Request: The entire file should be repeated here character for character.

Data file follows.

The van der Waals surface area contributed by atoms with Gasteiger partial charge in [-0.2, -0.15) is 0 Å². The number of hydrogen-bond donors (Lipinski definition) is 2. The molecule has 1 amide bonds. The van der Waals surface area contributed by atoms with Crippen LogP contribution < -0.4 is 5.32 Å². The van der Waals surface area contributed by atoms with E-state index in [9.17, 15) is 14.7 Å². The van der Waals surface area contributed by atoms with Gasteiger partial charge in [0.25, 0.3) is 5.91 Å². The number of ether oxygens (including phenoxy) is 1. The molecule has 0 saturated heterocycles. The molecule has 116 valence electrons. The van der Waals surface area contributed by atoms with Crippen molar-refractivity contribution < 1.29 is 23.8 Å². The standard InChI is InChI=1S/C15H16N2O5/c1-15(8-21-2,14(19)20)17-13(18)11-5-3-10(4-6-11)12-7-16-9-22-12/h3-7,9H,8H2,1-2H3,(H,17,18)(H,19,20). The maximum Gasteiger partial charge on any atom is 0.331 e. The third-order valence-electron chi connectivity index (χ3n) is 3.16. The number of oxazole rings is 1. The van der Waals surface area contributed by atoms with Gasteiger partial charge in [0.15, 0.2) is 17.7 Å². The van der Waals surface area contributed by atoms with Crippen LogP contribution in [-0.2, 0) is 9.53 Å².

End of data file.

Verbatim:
The van der Waals surface area contributed by atoms with Gasteiger partial charge in [-0.2, -0.15) is 0 Å². The number of hydrogen-bond donors (Lipinski definition) is 2. The molecule has 1 amide bonds. The van der Waals surface area contributed by atoms with Crippen LogP contribution < -0.4 is 5.32 Å². The van der Waals surface area contributed by atoms with E-state index in [9.17, 15) is 14.7 Å². The van der Waals surface area contributed by atoms with Gasteiger partial charge in [0.25, 0.3) is 5.91 Å². The number of ether oxygens (including phenoxy) is 1. The molecule has 0 saturated heterocycles. The molecule has 116 valence electrons. The van der Waals surface area contributed by atoms with Crippen molar-refractivity contribution < 1.29 is 23.8 Å². The standard InChI is InChI=1S/C15H16N2O5/c1-15(8-21-2,14(19)20)17-13(18)11-5-3-10(4-6-11)12-7-16-9-22-12/h3-7,9H,8H2,1-2H3,(H,17,18)(H,19,20). The maximum Gasteiger partial charge on any atom is 0.331 e. The third-order valence-electron chi connectivity index (χ3n) is 3.16. The number of oxazole rings is 1. The van der Waals surface area contributed by atoms with Gasteiger partial charge in [0.15, 0.2) is 17.7 Å². The van der Waals surface area contributed by atoms with Crippen LogP contribution in [-0.2, 0) is 9.53 Å².